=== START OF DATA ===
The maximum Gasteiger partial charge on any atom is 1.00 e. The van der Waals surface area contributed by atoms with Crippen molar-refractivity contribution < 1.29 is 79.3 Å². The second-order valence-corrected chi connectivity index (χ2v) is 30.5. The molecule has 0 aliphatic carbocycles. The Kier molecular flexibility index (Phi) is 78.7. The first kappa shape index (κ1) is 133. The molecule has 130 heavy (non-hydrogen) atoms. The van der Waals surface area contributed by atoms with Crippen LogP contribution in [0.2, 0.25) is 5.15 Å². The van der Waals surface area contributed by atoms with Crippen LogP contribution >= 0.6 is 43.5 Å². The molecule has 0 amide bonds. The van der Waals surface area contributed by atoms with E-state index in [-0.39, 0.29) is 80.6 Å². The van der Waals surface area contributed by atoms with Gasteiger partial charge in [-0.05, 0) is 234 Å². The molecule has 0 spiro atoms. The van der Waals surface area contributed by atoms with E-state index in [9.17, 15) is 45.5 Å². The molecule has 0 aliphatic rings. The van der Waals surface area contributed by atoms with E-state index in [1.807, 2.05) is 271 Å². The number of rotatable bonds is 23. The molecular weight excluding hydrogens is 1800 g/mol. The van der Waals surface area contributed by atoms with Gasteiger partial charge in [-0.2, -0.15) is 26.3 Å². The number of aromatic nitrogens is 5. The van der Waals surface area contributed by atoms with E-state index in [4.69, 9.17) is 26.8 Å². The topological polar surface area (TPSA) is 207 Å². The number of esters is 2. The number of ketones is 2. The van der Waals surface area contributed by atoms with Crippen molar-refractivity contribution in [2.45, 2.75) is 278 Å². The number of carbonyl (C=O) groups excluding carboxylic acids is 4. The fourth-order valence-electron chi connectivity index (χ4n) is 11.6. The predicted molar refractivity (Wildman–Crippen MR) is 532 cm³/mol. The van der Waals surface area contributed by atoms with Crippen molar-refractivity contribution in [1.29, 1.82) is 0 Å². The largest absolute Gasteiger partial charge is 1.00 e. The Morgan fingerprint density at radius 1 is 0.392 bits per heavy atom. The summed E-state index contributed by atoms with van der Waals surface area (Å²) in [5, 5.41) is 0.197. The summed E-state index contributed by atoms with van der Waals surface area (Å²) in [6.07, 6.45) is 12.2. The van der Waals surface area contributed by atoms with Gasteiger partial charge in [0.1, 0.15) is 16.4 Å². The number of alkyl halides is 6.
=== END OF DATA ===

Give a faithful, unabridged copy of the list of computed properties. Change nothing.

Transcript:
The maximum Gasteiger partial charge on any atom is 1.00 e. The van der Waals surface area contributed by atoms with Crippen molar-refractivity contribution < 1.29 is 79.3 Å². The second-order valence-corrected chi connectivity index (χ2v) is 30.5. The molecule has 0 aliphatic carbocycles. The Kier molecular flexibility index (Phi) is 78.7. The first kappa shape index (κ1) is 133. The molecule has 130 heavy (non-hydrogen) atoms. The van der Waals surface area contributed by atoms with Crippen LogP contribution in [0.2, 0.25) is 5.15 Å². The van der Waals surface area contributed by atoms with Crippen LogP contribution >= 0.6 is 43.5 Å². The molecule has 0 amide bonds. The van der Waals surface area contributed by atoms with E-state index in [-0.39, 0.29) is 80.6 Å². The van der Waals surface area contributed by atoms with Gasteiger partial charge in [-0.05, 0) is 234 Å². The molecule has 0 spiro atoms. The van der Waals surface area contributed by atoms with E-state index in [9.17, 15) is 45.5 Å². The molecule has 0 aliphatic rings. The van der Waals surface area contributed by atoms with E-state index in [1.807, 2.05) is 271 Å². The number of rotatable bonds is 23. The molecular weight excluding hydrogens is 1800 g/mol. The van der Waals surface area contributed by atoms with Gasteiger partial charge in [-0.2, -0.15) is 26.3 Å². The number of aromatic nitrogens is 5. The van der Waals surface area contributed by atoms with E-state index in [4.69, 9.17) is 26.8 Å². The topological polar surface area (TPSA) is 207 Å². The number of esters is 2. The number of ketones is 2. The van der Waals surface area contributed by atoms with Crippen molar-refractivity contribution in [2.45, 2.75) is 278 Å². The number of carbonyl (C=O) groups excluding carboxylic acids is 4. The fourth-order valence-electron chi connectivity index (χ4n) is 11.6. The predicted molar refractivity (Wildman–Crippen MR) is 532 cm³/mol. The van der Waals surface area contributed by atoms with Crippen molar-refractivity contribution in [1.29, 1.82) is 0 Å². The largest absolute Gasteiger partial charge is 1.00 e. The Morgan fingerprint density at radius 1 is 0.392 bits per heavy atom. The summed E-state index contributed by atoms with van der Waals surface area (Å²) in [5, 5.41) is 0.197. The summed E-state index contributed by atoms with van der Waals surface area (Å²) in [6.07, 6.45) is 12.2. The van der Waals surface area contributed by atoms with Gasteiger partial charge in [0.1, 0.15) is 16.4 Å². The number of alkyl halides is 6.